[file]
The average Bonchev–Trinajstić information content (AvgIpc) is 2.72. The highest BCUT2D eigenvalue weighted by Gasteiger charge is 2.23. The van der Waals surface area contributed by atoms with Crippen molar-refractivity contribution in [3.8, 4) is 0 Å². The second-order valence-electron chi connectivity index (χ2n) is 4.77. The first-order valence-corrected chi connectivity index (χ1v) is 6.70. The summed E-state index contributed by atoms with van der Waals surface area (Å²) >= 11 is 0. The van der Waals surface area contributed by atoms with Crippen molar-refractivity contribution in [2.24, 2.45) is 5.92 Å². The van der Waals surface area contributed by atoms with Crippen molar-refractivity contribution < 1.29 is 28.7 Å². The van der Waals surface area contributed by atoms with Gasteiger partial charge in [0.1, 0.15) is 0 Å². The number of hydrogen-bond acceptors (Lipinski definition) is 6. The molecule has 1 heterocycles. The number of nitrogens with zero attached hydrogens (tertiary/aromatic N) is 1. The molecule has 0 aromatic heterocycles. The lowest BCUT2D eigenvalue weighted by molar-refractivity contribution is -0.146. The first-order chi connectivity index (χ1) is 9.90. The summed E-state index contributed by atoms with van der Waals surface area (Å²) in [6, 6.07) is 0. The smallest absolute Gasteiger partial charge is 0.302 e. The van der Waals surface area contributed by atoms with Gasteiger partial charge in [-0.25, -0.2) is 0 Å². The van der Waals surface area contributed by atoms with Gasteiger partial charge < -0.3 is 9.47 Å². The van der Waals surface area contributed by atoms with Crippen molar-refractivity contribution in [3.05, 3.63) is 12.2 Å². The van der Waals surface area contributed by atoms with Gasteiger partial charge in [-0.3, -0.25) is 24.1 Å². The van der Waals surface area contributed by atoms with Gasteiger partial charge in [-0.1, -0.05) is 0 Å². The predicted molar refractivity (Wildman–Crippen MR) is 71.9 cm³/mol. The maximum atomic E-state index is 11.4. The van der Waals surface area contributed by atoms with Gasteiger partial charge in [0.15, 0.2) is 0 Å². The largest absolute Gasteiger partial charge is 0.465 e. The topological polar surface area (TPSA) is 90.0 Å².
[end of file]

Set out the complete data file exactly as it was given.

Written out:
The average Bonchev–Trinajstić information content (AvgIpc) is 2.72. The highest BCUT2D eigenvalue weighted by Gasteiger charge is 2.23. The van der Waals surface area contributed by atoms with Crippen molar-refractivity contribution in [3.8, 4) is 0 Å². The second-order valence-electron chi connectivity index (χ2n) is 4.77. The first-order valence-corrected chi connectivity index (χ1v) is 6.70. The summed E-state index contributed by atoms with van der Waals surface area (Å²) >= 11 is 0. The van der Waals surface area contributed by atoms with Crippen molar-refractivity contribution in [2.24, 2.45) is 5.92 Å². The van der Waals surface area contributed by atoms with Crippen molar-refractivity contribution < 1.29 is 28.7 Å². The van der Waals surface area contributed by atoms with Gasteiger partial charge in [0.1, 0.15) is 0 Å². The number of hydrogen-bond acceptors (Lipinski definition) is 6. The molecule has 1 heterocycles. The number of nitrogens with zero attached hydrogens (tertiary/aromatic N) is 1. The molecule has 0 aromatic heterocycles. The lowest BCUT2D eigenvalue weighted by molar-refractivity contribution is -0.146. The first-order chi connectivity index (χ1) is 9.90. The summed E-state index contributed by atoms with van der Waals surface area (Å²) in [6, 6.07) is 0. The smallest absolute Gasteiger partial charge is 0.302 e. The van der Waals surface area contributed by atoms with Gasteiger partial charge in [-0.25, -0.2) is 0 Å². The van der Waals surface area contributed by atoms with Gasteiger partial charge < -0.3 is 9.47 Å². The van der Waals surface area contributed by atoms with Crippen molar-refractivity contribution in [3.05, 3.63) is 12.2 Å². The van der Waals surface area contributed by atoms with Gasteiger partial charge in [-0.3, -0.25) is 24.1 Å². The van der Waals surface area contributed by atoms with Gasteiger partial charge in [-0.1, -0.05) is 0 Å². The predicted molar refractivity (Wildman–Crippen MR) is 71.9 cm³/mol. The maximum atomic E-state index is 11.4. The van der Waals surface area contributed by atoms with Gasteiger partial charge in [0.15, 0.2) is 0 Å². The largest absolute Gasteiger partial charge is 0.465 e. The topological polar surface area (TPSA) is 90.0 Å².